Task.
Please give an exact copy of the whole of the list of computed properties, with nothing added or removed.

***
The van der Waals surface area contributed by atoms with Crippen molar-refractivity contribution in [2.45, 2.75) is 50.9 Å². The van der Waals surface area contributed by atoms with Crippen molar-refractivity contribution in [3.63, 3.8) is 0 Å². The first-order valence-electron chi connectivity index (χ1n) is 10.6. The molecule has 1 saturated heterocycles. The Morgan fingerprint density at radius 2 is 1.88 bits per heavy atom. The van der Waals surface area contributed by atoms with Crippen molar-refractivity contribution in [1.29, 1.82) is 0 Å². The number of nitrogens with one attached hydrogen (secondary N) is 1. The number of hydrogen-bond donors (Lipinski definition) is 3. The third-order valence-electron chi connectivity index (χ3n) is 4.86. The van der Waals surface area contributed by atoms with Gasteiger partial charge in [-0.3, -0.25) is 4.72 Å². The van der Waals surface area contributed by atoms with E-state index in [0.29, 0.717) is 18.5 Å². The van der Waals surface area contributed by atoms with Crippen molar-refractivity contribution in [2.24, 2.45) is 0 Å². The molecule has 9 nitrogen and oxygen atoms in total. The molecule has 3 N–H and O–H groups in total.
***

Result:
The van der Waals surface area contributed by atoms with Crippen molar-refractivity contribution in [2.45, 2.75) is 50.9 Å². The van der Waals surface area contributed by atoms with Crippen molar-refractivity contribution in [3.63, 3.8) is 0 Å². The first-order valence-electron chi connectivity index (χ1n) is 10.6. The molecule has 1 saturated heterocycles. The Morgan fingerprint density at radius 2 is 1.88 bits per heavy atom. The van der Waals surface area contributed by atoms with Crippen molar-refractivity contribution in [1.29, 1.82) is 0 Å². The number of nitrogens with one attached hydrogen (secondary N) is 1. The number of hydrogen-bond donors (Lipinski definition) is 3. The third-order valence-electron chi connectivity index (χ3n) is 4.86. The van der Waals surface area contributed by atoms with Gasteiger partial charge in [-0.3, -0.25) is 4.72 Å². The van der Waals surface area contributed by atoms with E-state index in [0.29, 0.717) is 18.5 Å². The van der Waals surface area contributed by atoms with Crippen molar-refractivity contribution in [2.24, 2.45) is 0 Å². The molecule has 9 nitrogen and oxygen atoms in total. The molecule has 3 N–H and O–H groups in total.